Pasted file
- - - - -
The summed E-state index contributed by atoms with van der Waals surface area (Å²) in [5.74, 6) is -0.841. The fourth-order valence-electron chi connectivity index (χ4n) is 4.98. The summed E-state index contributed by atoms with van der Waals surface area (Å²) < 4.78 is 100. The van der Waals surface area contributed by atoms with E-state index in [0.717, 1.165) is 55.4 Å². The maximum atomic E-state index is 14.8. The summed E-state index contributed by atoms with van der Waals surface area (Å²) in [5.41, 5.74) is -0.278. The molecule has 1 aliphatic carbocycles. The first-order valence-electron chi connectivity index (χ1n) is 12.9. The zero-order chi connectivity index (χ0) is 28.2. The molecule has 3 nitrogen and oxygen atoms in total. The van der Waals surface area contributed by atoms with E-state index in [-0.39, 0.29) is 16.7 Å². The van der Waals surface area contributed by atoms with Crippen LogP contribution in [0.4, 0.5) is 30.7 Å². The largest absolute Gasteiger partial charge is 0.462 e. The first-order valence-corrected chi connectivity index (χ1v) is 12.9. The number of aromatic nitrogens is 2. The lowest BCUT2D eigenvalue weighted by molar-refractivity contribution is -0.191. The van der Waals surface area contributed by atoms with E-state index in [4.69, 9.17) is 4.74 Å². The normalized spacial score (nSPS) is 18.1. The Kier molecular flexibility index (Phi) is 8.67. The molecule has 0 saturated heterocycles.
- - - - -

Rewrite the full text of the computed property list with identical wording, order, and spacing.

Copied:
The summed E-state index contributed by atoms with van der Waals surface area (Å²) in [5.74, 6) is -0.841. The fourth-order valence-electron chi connectivity index (χ4n) is 4.98. The summed E-state index contributed by atoms with van der Waals surface area (Å²) < 4.78 is 100. The van der Waals surface area contributed by atoms with E-state index in [0.717, 1.165) is 55.4 Å². The maximum atomic E-state index is 14.8. The summed E-state index contributed by atoms with van der Waals surface area (Å²) in [5.41, 5.74) is -0.278. The molecule has 1 aliphatic carbocycles. The first-order valence-electron chi connectivity index (χ1n) is 12.9. The zero-order chi connectivity index (χ0) is 28.2. The molecule has 3 nitrogen and oxygen atoms in total. The van der Waals surface area contributed by atoms with E-state index in [-0.39, 0.29) is 16.7 Å². The van der Waals surface area contributed by atoms with Crippen LogP contribution in [0.4, 0.5) is 30.7 Å². The largest absolute Gasteiger partial charge is 0.462 e. The first-order valence-corrected chi connectivity index (χ1v) is 12.9. The number of aromatic nitrogens is 2. The lowest BCUT2D eigenvalue weighted by molar-refractivity contribution is -0.191. The van der Waals surface area contributed by atoms with E-state index in [4.69, 9.17) is 4.74 Å². The normalized spacial score (nSPS) is 18.1. The Kier molecular flexibility index (Phi) is 8.67. The molecule has 0 saturated heterocycles.